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Diesel Or Gas - Loud Smoking Dinosaur Or Fuel Gulping Monster

May 24, 2008
In this article I'm going to discuss the properties of the diesel and gas engines, and compare them to each other. I'm specifically referring to their use in automobiles.

Looking at them from a distance both the gas and the diesel engine work in about the same way. A fuel made from refined crude oil is burned inside a cylinder and the hot expanding gasses forces the piston to move. The movement of the piston is then transferred to the wheels through crankshaft, gearbox and transmission.

It's when we look at the engines a little closer that we start to notice that there are differences. Differences in gas mileage, smell, vibrations, price and expected age to name a few.

Ignition System

The gas engine has an ignition system with high voltages, wiring and spark plugs. The diesel does not need this, it compresses the fuel/air mixture until it's so hot it ignites all by itself. In the gas engine it's the spark plug that ignites the fuel-air mixture through a high voltage spark at the right time.

Another thing that separates the diesel from the gas engine is that gas engines adds the fuel vapor to the air in the intake manifold either through a carburetor or through fuel injection nozzles. The air/fuel mixture is then sucked into the cylinder to be burnt the next time the piston strikes.

The diesel on the other hand sucks clean air into the cylinder and then waits for the piston to compress the air as much as it will go. At this time when the air is compressed and hot enough to ignite the fuel, diesel is injected directly into the cylinder (or a small space connected to the cylinder) through high pressure nozzles. The fuel ignites instantly due to the high temperature in the cylinder.

The differences is fuel injection and ignition results in the diesel burning the fuel more efficiently than the gas engine. That's why a diesel has a better gas mileage than it's gas powered counterpart.

This is not to say that a diesel is better. It's different, it has drawbacks too. Diesel engines usually is harder to start in cold and freezing weather. If you remember it was compressed hot air that ignited the fuel. When it's too cold outside the air will never become hot enough to ignite the fuel, and the engine won't run.

Cold Starting a Diesel

To handle this diesels have something called glow plugs for handling cold start situations. Electrical power from the accumulator is used to preheat the glow plugs inside the cylinders before the engine is started. This way the hot glow plugs ignite the fuel when the air is not hot enough to do it. Then when the engine starts it only takes a few seconds for the cylinders to get hot enough to ignite the fuel without help and the glow plugs are not needed again until the next cold start.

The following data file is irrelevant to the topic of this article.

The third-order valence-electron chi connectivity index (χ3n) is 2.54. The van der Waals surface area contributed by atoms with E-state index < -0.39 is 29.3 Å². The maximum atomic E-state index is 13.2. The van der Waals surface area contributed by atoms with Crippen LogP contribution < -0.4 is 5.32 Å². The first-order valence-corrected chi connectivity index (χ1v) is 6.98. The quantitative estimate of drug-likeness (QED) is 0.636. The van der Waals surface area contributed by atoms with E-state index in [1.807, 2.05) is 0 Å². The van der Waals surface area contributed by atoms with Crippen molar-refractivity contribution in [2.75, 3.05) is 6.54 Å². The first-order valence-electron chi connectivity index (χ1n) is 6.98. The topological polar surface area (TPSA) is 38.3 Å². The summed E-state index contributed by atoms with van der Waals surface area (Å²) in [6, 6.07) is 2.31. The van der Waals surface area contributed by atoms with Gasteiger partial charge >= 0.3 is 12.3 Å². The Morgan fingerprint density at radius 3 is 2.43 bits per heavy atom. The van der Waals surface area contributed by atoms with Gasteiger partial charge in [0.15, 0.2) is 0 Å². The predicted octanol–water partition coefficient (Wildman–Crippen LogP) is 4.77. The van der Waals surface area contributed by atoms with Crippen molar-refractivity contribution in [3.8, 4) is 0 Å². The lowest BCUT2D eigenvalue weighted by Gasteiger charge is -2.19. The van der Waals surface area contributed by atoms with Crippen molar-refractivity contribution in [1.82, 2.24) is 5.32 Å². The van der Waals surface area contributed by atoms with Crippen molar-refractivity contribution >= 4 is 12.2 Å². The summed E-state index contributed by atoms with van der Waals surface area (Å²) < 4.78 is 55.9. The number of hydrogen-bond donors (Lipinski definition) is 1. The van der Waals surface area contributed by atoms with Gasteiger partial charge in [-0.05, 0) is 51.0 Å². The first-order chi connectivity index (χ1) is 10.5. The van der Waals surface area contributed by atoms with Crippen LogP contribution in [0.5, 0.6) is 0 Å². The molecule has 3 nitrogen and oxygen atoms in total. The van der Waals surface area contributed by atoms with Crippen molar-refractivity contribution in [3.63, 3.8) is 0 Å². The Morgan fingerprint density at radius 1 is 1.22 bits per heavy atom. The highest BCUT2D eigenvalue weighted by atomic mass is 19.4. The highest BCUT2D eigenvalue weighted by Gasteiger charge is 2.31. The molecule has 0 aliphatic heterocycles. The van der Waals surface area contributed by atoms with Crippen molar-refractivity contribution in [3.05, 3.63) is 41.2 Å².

This is one of the nuisances of having a diesel in your car. The glowing takes from a couple of second to half a minute and can easily lead to stress when in a hurry. You just have to wait until it's ready or the car won't start. On the other hand if the engine is well done the glowing does not take long and you soon get accustomed to it.

Lets for a second look at the practical differences between the diesel and the gas engine. The diesel is large and loud, it emits black smoke when accelerating and is generally regarded as bad smelling by those not owning one. It also has a sturdier construction due to the higher pressures it must handle and thus can often go twice as many miles as a gas engine during it's lifetime. The sturdier construction also makes it more expensive when first bought.

Features of The Gas Engine

- More quiet that the diesel
- Better acceleration and higher top speed
- Uses an Ignition System with Spark Plugs to Light The Fuel
- Adds fuel to the air before letting it into the cylinder
- Not as sturdy as a diesel. Lower price but breaks down faster
- Gas readily available everywhere

Features of The Diesel Engine

- Loud noise, sounds like a truck or agricultural machine
- Slow acceleration (get one with turbo charger, that helps)
- Lower top speeds but can easily reach the legal speed limit in most places
- Uses glow plugs to help the fuel ignite when the engine is cold
- Lets clean air into the cylinder and injects the fuel later
- Engine is simple and robust. Higher price but runs many miles
- Emits black smoke when loading it (like a quick acceleration)
- Easy to convert to using Eco fuel oils

If I where to give you advice on selecting either a gas or a diesel powered car I would probably tell you this: Get a diesel if you drive long trips and can live with the small nuisances of more noise and poor acceleration, get a gas powered car if you drive less than average or if you just want the comfort at any price.
About the Author
Simon Byholm runs the free mpg calculator at http://www.milesgallon.com where you can calculate your true gas mileage and get tips and tricks on how to improve the mpg of your car. He is also a software engineer with a B.Sc degree in electrical engineering and a proud owner of a diesel powered car.
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